CUT FLOWER PRODUCTION OF DAHLIAS PRACTICAL TIPS FOR q
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CUT FLOWER PRODUCTION OF DAHLIAS PRACTICAL TIPS FOR q

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CUT FLOWER PRODUCTION OF DAHLIAS PRACTICAL TIPS FOR q




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CUT FLOWER PRODUCTION OF DAHLIAS PRACTICAL TIPS FOR q SELECTING THE RIGHT CULTIVAR q SUCCESSFULLY CREATING AND IMPLEMENTING A PRODUCTION SCHEDULE q PRODUCING HIGH-QUALITY CUT FLOWERS Start out weed-free: your first step to profits Lots to do for proper flowering Harvesting flowers For uniform flower maturity, it is important to cut the flowers every day. Waiting for up to a few days is possible, however, when weather conditions are not conducive to growth. The Dutch Flower Auctions Association employs five stages of maturity for dahlias. The recommended stages are 2 and 3 in which the outer wreath of petals has separated from the rest of the flower. Certain cultivars will not open properly after having been purchased by the consumer if they have been harvested when immature. Harvesting when overly mature, however, increases the risk of flower damage du ring the time spent in the distribution chain. On warm days, harvest the flowers early in the morning or late in the after noon. Flower stems should be trimmed to the desired leng th. Bunching can be done immediately in the field or later in the on-site processing facility. Remove the lowest leaves. The presence of a lot of foliage above the flower is undesi rable; remove this if necessary. Flower and leaves must be free of imperfections. Bunch the dahlias 10 stems to the bunch and make sure that the bunches are similar in volume and weight. Trim the flower stems in Using hygienic procedures prevents problems Various pests and diseases can affect the production of dahlias for cut flowers. Here are the most common ones accompanied by their control measures. Remember to consider hygiene and to start with healthy starting material. Weed control For dahlia production, weeds can be controlled by the use of herbicides. Once the soil surface is covered by the dahlia foliage, weed control will no longer be necessary. Start with a weed-free planting bed. After planting the tubers but before the emergence of shoots, the germination or early development of weed seeds can be prevented by spraying a soil-applied herbicide according to instructions: several days after planting, spray moist soil with this herbicide according to instructions. The recommended dosage is given on the label. Control newly germinated weeds after the emergence of the dahlias with a low dosage of a contact herbicide, being sure to follow instructions. Recommended contact herbicides will also retard the growth of the dahlias to some degree. Repeat the spraying after about 10 days if more newly germinated weeds appear. Spray during the evening but not if hot sunny weather is predicted for the next day. Increase the dosage if the weeds have more than two leaves. Doing so, however, increases the risk of crop damage. Hoeing and weeding by hand is a safe but labour- intensive alternative. Specific care requirements Tall dahlias need support. The weight of the plant and its flowers is so great that high winds can damage the crop by blowing the plants over and breaking off stems and leaves. For bed production, use chrysanthemum mesh or guy-wires placed around the edges of the bed. To produce long attractive stems and large flowers, practice disbudding (remove axillary shoots). A dahlia plant continues to produce new offshoots. Harvesting the flowers stimulates this and makes it possible to continue harvesting over a long period. each bunch to the desired length. After bunching, place the dahlias immediately in a water-filled container. Use a chlorine tablet to prevent bacterial growth. Storing flowers Shortly after harvesting, place the flowers in a cold-storage room at 2 C. Considering their limited keeping quality, a short storage period is recommended. Inform consumers that nutrients for cut flowers should be added. Nutrients for cut flowers stimulate the flowers to open, extend vase life and keep the water in the vase clean. Positive results have been achieved by using Chrysal Clear Bulb Flower Food. Winter activities The first ground frost in the autumn means the end of flower harvesting. It is then time to remove support material and foliage from the soil surface to get rid of pathogens. Lift the tubers and dispose of them. If the soil does not allow lifting, a prolonged frost will be enough to freeze the tubers. Always start a new production period by planting new tubers in fresh soil or after steaming the existing soil. dahlia 7 dahlia 8 dahlia 9 dahlia 10 Dahlia smut (Entyloma dahliae) Aerial stalk rot (Sclerotinia sclerotiorum) Aphids Spider mite Thrips (Thrips tabaci) Light green to yellow round spots and sometimes angular spots bounded by veins appear primarily on the lowest leaves and measure from 2 to 10 mm across. The infection occurs mainly during flowering and then particularly under humid conditions. The sudden weakening of one or more stalks on a plant is a symptom of this disease. Large sclerotia with the appearance of rat faeces form inside the hollow stems. Damage occurs primarily on plots that are regularly used for producing host plants such as Dahlia, beans, Chrysanthemum, Liatris and potatoes. The upper leaves of young shoots become misshapen or tightly curled. Clusters off black or green aphids can be found on the undersides of these leaves and sometimes on young stems and flower stems as well. Affected leaves turn dark brown in places and fall off prematurely. These symptoms are generally caused by Tetranychus urticae (Red Spider Mite) that occurs on many host plants. Hot dry weather increases the reproduction rate of spider mites. Affected plants display a noticeably slowed rate of growth. Often, the lowest leaves are shaped normally but the younger leaves are highly misshapen. Flower formation is also disrupted. Hot dry weather increases the reproduction rate of thrips. Use a generous crop rotation period. Choose a planting density that will allow the foliage to dry quickly after rainfall. Remove and destroy diseased and dead plant parts. If necessary, spray with a fungicide according to instructions. In case of an infestation, spray with a fungicide according to instructions. Remove and destroy diseased plants along with neighbouring plants. Steam infected soil. Use a generous crop rotation period. If necessary, spray with a insecticide according to instructions. Spray regularly and according to the instructions with an agent that controls red spider mite. Spray with insecticide according to instructions. Be sure to treat the tips of the buds thoroughly. cause symptoms prevention/control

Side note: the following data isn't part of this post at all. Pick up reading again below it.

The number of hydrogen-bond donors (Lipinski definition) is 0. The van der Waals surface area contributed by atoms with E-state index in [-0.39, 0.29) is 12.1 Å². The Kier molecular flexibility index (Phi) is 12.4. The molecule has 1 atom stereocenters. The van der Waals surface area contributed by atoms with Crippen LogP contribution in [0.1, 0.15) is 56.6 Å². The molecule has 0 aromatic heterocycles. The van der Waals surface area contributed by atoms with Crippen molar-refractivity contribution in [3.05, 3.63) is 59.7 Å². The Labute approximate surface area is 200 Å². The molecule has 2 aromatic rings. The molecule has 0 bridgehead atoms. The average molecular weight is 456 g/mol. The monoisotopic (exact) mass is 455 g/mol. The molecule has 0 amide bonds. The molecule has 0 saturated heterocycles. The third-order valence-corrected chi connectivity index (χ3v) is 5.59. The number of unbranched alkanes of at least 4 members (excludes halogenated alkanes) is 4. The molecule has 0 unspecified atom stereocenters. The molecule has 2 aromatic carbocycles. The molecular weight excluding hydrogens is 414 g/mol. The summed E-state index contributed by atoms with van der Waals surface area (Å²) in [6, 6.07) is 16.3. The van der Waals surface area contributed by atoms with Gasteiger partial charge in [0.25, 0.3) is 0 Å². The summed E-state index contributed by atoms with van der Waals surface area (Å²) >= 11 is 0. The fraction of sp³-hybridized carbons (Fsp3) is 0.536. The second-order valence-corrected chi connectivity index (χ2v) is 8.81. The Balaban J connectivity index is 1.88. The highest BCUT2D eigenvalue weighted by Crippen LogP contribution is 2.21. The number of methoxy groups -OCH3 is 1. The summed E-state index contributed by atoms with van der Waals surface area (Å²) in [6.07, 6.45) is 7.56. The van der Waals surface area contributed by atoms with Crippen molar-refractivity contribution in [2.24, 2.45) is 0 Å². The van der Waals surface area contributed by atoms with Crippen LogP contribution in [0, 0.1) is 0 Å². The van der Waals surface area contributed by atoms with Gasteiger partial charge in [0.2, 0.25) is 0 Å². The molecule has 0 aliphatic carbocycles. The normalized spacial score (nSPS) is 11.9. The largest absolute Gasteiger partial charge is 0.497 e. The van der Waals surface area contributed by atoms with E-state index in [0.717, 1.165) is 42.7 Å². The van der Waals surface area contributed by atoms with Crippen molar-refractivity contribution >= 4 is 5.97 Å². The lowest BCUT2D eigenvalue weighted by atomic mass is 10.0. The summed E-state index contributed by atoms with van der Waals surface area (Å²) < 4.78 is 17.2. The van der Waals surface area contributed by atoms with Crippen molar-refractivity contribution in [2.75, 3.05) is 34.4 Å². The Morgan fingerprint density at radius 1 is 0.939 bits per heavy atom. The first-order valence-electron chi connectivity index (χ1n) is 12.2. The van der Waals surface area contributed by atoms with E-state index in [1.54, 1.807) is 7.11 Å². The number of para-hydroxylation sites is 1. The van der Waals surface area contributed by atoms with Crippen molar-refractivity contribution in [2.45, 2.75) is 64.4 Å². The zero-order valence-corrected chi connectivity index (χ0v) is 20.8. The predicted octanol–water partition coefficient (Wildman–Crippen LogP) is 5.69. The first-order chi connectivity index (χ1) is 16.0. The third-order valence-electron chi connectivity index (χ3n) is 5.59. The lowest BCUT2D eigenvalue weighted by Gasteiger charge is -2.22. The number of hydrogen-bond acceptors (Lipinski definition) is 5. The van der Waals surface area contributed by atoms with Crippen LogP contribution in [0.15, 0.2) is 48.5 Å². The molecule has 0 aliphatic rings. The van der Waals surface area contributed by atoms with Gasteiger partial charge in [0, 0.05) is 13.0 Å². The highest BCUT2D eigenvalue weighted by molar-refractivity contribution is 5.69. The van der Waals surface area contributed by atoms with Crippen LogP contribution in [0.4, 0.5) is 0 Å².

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Selecting the right cultivar and bloom time Choice of cultivar Choosing suitable cultivars is the basis for success. Their bright colours are what make dahlias favoured as cut flowers, but their fairly short vase life was for a long time a negative factor, limiting an optimum growth in sales. Breeding efforts, however, have recently led to the availability of several cultivars with a good keeping quality. Important characteristics to consider when selecting dahlias to produce as cut flowers are how most flowers they produce, flower shape, flower colour, length and sturdiness of stems, and a minimum amount of lateral branching. Many cultivars should not be harvested when too immature because their flowers will fail to open in the vase. Some cultivars, however, such as the ones in the Karma series, can be harvested while still immature. This series of dahlias has a vase life of 7 to 12 days. When choosing a cultivar for greenhouse production, pay extra attention to habit: choose cultivars with sturdy stems and moderate foliage development. The IBC Picture Book of Summer-Flowering Bulbs contains all the commonly available varieties along with their specific characteristics. Planting material Choose dahlias that are propagated vegetatively. The advantage of these cultivars is that all the plants will be genetically identical: same flower, same plant, same colour. Tuber sizes I and II are suitable for cut flower production. A size I tuber weighs 100 grams or more, and has larger dimensions than a size II tuber that weighs 50 to 100 grams. A size I tuber will produce more shoots because it has more growth eyes. Storage Coordinate the planting time with the supplier so that the tubers will be delivered just before planting. Temporary storage after delivery from the Netherlands is possible, but proper storage facilities will be required. In this case, store at a temperature of 7 to 9C until planting. The relative humidity should be neither too low (due to the risk of fungal diseases) nor too high (due to the risk of desiccated tubers). As to location, the tubers can be stored in crates or containers under a tarpaulin in a draught-free shed without air circulation. Dahlias: available in many types and sizes Dahlias that are suitable for cut flower production have been developed through cross-fertilization, and are classified into groups according to the shape and composition of the flower: Decorative dahlias The inflorescences of Decorative dahlias are completely filled with petals. Their broad ray flowers are slightly rolled inward or outward along the length of the petal. The tips of the ray flowers are usually flat or somewhat undulating but are sometimes pointed. Their height ranges from 40 to 130 cm. Ball dahlias The inflorescences of dahlias in the Ball Group are completely filled with petals and are either spherical or somewhat flattened on top. The tips of the ray flowers are blunt or rounded and are arranged in a spiral pattern, the petals being rolled inward along more than half the length of the petal. Their height ranges from 80 to 100 cm. Pompon dahlias Pompon dahlias have inflorescences similar to those of Ball dahlias but are even more completely spherical and smaller in size. Their ray flowers are rolled inward over the entire length of the petals. Their height ranges from 80 to 100 cm. Cactus dahlias The inflorescences of Cactus dahlias are completely filled with petals. The ray flowers are usually pointed, often narrow, and rolled outward over up to more than half of the length of the petals. The ray flowers are straight or arching towards the centre of the inflorescence. Their height ranges from 40 to 120 cm. Semi-cactus dahlias The inflorescences of Semi-cactus dahlias are completely filled with petals. The ray flowers are usually pointed and rolled outward along up to half of the length of the petals. The ray flowers are broad at the base and either straight or somewhat arching towards the centre of the inflorescence. Their height ranges from 40 to 120 cm. Fresh soil and proper nutrition for best growth Soil When producing dahlias as cut flowers, use fresh soil every year to reduce the risk of diseases. If using fresh soil every year is not an option, annual steaming is a good alternative. Dahlias will grow in any type of soil. The ideal pH value is 6 to 7. Applying lime will increase the pH value. Good drainage is necessary to keep underground parts of the plant from rotting; this means that water should drain quickly following heavy rainfall. Dahlias have large leaf surfaces and transpire large quantities of water. This water can be absorbed by the roots only when soil moisture levels are favourable. For these reasons, frequent monitoring of the soil moisture level is important. To do this, take some soil from around the roots and squeeze it into a ball in the palm of your hand. If the ball falls apart when you open your hand, the soil is too dry. Provide water frequently but in small quantities; one way to do this is by using drip irrigation hoses in the planting bed. Insufficient moisture results in slow growth, fewer flowers and leaf yellowing. Nutrients The soil must contain adequate levels of potassium and phosphate. To ensure this, efforts should be devoted to providing the soil with a normal level of nutrients. Analyse soil to determine to determine the levels of potassium and phosphate in the soil. If the level of phosphate is too low, this nutrient will have to be applied to the soil before planting. Potassium can also be applied before planting. Work the potassium and phosphate thoroughly into the upper 15 cm. of soil. The application of nitrate can influence the vegetative development during the growth period. Monitor the colour of the leaves (they should remain a bright green) and strive for a continuous development of leaves and flowers. A nitrate deficiency will result in short plants with a pale leaf colour, but too much nitrate will produce straggling, limp plants. Seek the proper balance. Apply small quantities of nitrate frequently. Analysing the nitrate level of the soil during the growing season provides information about the existing nitrate level so that proper top dressing can be applied. Bloom period Under Dutch conditions, the bloom period in the field occurs between June and September. In the greenhouse, flower harvesting begins earlier. The first ground frost of the year heralds the end of the harvesting season in the field. Although autumn ground frosts will not interrupt harvesting in the greenhouse, the quality of plants during this time of year can suffer from insufficient light and fungal infestation resulting from a high RH. Proper preparation: the basis for success Planting period Dahlias grow best at temperatures between 15 and 25 C. Their Mexican origins, however, mean that they will not tolerate any frost. A ground frost that follows planting is not a problem. It is only after the shoots emerge from the soil surface that frost damage occurs. Because the shoots emerge from the soil surface two weeks after planting, coordinate the planting time for outdoor production to the period when the chance of frost is past. Under Dutch conditions, planting for outdoor production can be done in May or June, while planting the tubers in a greenhouse can be done earlier: February or March. Planting density Depending on cultivar and tuber size, planting density ranges from 6 to 8 tubers per m . Plant fewer tubers per m if using cultivars with a large, more spreading habit. A higher density is preferable for cultivars with a slender habit. Since size II tubers will have fewer growth eyes than size I tubers, size II tubers can be planted more closely together. Planting too closely together can have an adverse effect on quality. Planting In the Netherlands, tubers are planted in beds 150 cm. wide of which 45 cm. is taken up by the width of the pathway. Planting 3 rows per bed with 35 cm. between the rows is preferred. Plant 3 to 4 tubers per running metre with a planting density of 6 to 8 tubers per m respectively. Adjust the planting depth to the size of the tuber. Cover the crown of the tuber on which the growth eyes are located with 2 to 3 cm. of soil. planting density/ m Large, more spreading habit Slender habit tuber size i 6 to 8 tuber size ii 6 to 8 DAHLIA dahlia 2 dahlia 3 dahlia 4 dahlia 5 dahlia 6 International Flower Bulb Centre P.O. Box 172 | 2180 AD Hillegom | The Netherlands +31(0)252 62 89 60 | +31(0)252 62 89 70 info@bulbsonline.org | www.bulbsonline.org Disclaimer The International Flower Bulb Centre accepts no responsibility for any adverse consequences resulting from the use of information obtained from this publication. A publication of